Just a week or so ago, I was out test-driving the new BMW 7 (review here). This was not only a new car, it was a press car — a car loaned out to journalists like me to drive around for a week and then review. It’s safe to assume it was thoroughly gone over by BMW’s people prior to being loaned out, to make sure everything was working properly. And it was … for the first two days I had it. On the third day, a chime warbled out from somewhere deep in the BMW’s padded leather dashboard and a “systems down” advisory flashed on the gorgeous liquid crystal display touchscreen — informing me that four of the BMW’s “active driver assist” functions were on the fritz.
The car was still perfectly drivable; the affected systems were purely electronic “safety” systems such as the lane departure warning, or brake assist or the adaptive cruise control or the collision avoidance system. And the cost of the fix would be covered under warranty, if this were my car. But what happens when the warranty runs out? As I wrote in my review of the BMW, it’s a magnificent car that I’d be very reluctant to buy — for exactly this reason.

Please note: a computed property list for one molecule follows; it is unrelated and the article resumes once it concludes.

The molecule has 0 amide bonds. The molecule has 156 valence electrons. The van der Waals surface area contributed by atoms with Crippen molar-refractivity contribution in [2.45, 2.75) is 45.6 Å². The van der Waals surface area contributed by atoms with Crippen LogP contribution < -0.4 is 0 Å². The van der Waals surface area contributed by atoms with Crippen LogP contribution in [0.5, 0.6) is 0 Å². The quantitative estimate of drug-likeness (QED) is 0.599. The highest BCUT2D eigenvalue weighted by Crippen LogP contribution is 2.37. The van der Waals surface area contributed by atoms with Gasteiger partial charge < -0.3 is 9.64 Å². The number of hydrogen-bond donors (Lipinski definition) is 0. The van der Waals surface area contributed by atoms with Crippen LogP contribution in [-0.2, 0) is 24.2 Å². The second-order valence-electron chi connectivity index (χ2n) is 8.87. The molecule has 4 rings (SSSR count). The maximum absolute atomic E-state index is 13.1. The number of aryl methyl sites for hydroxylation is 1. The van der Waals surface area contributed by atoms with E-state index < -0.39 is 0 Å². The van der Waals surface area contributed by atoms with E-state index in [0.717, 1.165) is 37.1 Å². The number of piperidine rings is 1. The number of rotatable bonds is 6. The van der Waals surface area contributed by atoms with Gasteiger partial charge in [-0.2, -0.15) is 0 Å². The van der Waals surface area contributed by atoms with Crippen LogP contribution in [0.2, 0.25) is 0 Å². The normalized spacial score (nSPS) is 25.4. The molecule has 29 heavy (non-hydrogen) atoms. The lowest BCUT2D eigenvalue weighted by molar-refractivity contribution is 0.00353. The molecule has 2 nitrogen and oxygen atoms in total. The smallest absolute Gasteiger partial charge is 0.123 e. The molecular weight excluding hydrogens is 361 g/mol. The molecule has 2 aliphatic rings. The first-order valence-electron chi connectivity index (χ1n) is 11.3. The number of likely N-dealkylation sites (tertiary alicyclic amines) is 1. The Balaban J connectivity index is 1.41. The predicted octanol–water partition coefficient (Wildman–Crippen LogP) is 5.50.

And it’s not just high-end BMWs that are over-teched and likely to hit you with expensive, computer-related conniptions at some point post-warranty. Almost every new car now has the LCD touchscreen, drive-by-wire throttle and the profusion of electronic “safety” (nanny, if you ask me) technology is as abundant on the lower end as on the higher end.
Which brings me to What to Do.
Do not buy.
Leasing used to be the bad deal, because you had a payment in perpetuity and never owned anything. But, consider: When you buy a new car nowadays, the payments are also effectively in perpetuity. Six years, soon seven. Probably eight. And by the time you pay it off, it’s going to begin to cost you money in other ways. Probably, it will do so before then — given that most new car comprehensive warranties will cut out before you’ve paid the car off. And keep in mind the depressing truth that even after you’ve paid the car off, you still won’t really own it. Because you will still be making payments on it — forever — in the form of property tax payments to the government.